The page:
I wanted to take this opportunity to thank the leadership of the criminal solicitors profession and the criminal Bar in England and Wales. Over the course of the summer, they felt it necessary to take action to show that they had legitimate concerns about the operation of reforms to legal aid. Thanks to the constructive dialogue that we have had with them and with Ministry of Justice civil servants, we are now in talks to ensure that access to justice can be enhanced and, at the same time, that the quality of advocacy improves.
According to newspaper reports, people recently subjected to the £150 basic criminal courts charge, which was introduced by the Secretary of State’s predecessor, on top of other penalties included a man who stole three bottles of baby milk and a homeless man who stole a bottle of Red Bull. Will the Secretary of State agree to an urgent review of the effect of that ludicrous charge on the recovery of compensation for victims, the pressure it puts on people to plead guilty, and its straightforward iniquity?
I have been made aware of widespread concern about the operation of the criminal courts charge, but it is important to stress that the charge is levied or taken from the offender only after other fines have been paid. It is important that the legislation is understood as having made it clear that the charge should be linked to ability to pay—the payment of that charge in due course should be linked to the offender’s means. We are going to review the criminal courts charge, but it is important not to rush to judgment, because we have to ensure that a change that was made and approved by the House in order to ensure that our justice system is fair, and that those who offended pay their way, is given time to bed in, so that we can form an appropriate judgment in due course.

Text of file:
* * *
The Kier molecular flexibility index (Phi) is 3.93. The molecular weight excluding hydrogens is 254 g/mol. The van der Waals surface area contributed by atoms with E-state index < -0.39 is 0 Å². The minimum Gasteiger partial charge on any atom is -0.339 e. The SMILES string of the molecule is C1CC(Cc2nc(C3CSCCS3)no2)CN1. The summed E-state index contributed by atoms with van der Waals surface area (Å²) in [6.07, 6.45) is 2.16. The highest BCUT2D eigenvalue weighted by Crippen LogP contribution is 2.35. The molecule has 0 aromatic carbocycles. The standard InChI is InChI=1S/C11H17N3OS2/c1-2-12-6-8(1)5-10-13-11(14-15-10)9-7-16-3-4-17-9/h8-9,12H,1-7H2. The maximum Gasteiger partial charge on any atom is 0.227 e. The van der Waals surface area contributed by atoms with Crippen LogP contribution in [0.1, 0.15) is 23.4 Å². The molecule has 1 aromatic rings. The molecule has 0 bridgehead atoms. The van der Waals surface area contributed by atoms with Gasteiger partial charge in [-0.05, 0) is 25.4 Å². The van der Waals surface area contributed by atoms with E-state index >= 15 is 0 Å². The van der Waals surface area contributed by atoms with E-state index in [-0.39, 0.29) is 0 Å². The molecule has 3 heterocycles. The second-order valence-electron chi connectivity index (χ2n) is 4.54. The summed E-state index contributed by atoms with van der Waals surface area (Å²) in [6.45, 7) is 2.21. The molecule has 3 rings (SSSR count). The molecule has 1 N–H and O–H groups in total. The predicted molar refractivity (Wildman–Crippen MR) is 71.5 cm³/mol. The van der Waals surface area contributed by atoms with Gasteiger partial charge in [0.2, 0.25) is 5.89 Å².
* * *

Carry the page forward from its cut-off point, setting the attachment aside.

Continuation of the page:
Skegness court is one of the most underused in the country and one of the least able to cope with vulnerable prisoners. I am not sentimental about the building, but will the Minister assure me that we can still dispense justice locally in Skegness, perhaps in another facility?
I can certainly give my hon. Friend that assurance. I very much look forward to hearing of any options he has when he responds to the consultation.
The National Audit Office has estimated that between 160,000 and 220,000 careworkers are illegally paid below the national minimum wage, but if they seek redress, those workers, without money, are expected to pay hundreds of pounds in employment tribunal fees. Does the Secretary of State accept that his Department’s tribunal fee policy makes a mockery of the Prime Minister talking tough on poverty pay?
I take the hon. Gentleman’s concerns very seriously. The Prime Minister last month made it clear that we will put in place new enforcement mechanisms to ensure that all employers live up to their responsibility to pay an appropriate wage for the job. That enforcement mechanism and that investigatory mechanism will ensure that those people, whom the hon. Gentleman and I both care about, are paid the right rate for the job.
Will the Minister with responsibility for prisons tell the House when the inquiry that is currently being held into allegations of a prisoner from Chelmsford prison engaging in sexual activity in an NHS hospital will be concluded? If the allegations, which were published in The Sun newspaper, are proved to be true, what action will be taken against the prison officers who were meant to be keeping an eye on that prisoner?
I agree with my right hon. Friend that what took place was completely unacceptable. I can tell him that very thorough investigations are currently taking place. They have not yet been concluded, although some staff have been suspended. I can also tell him that every governor has been written to in the strongest possible terms and told to take immediate action to ensure all escorts and bed watches are properly conducted.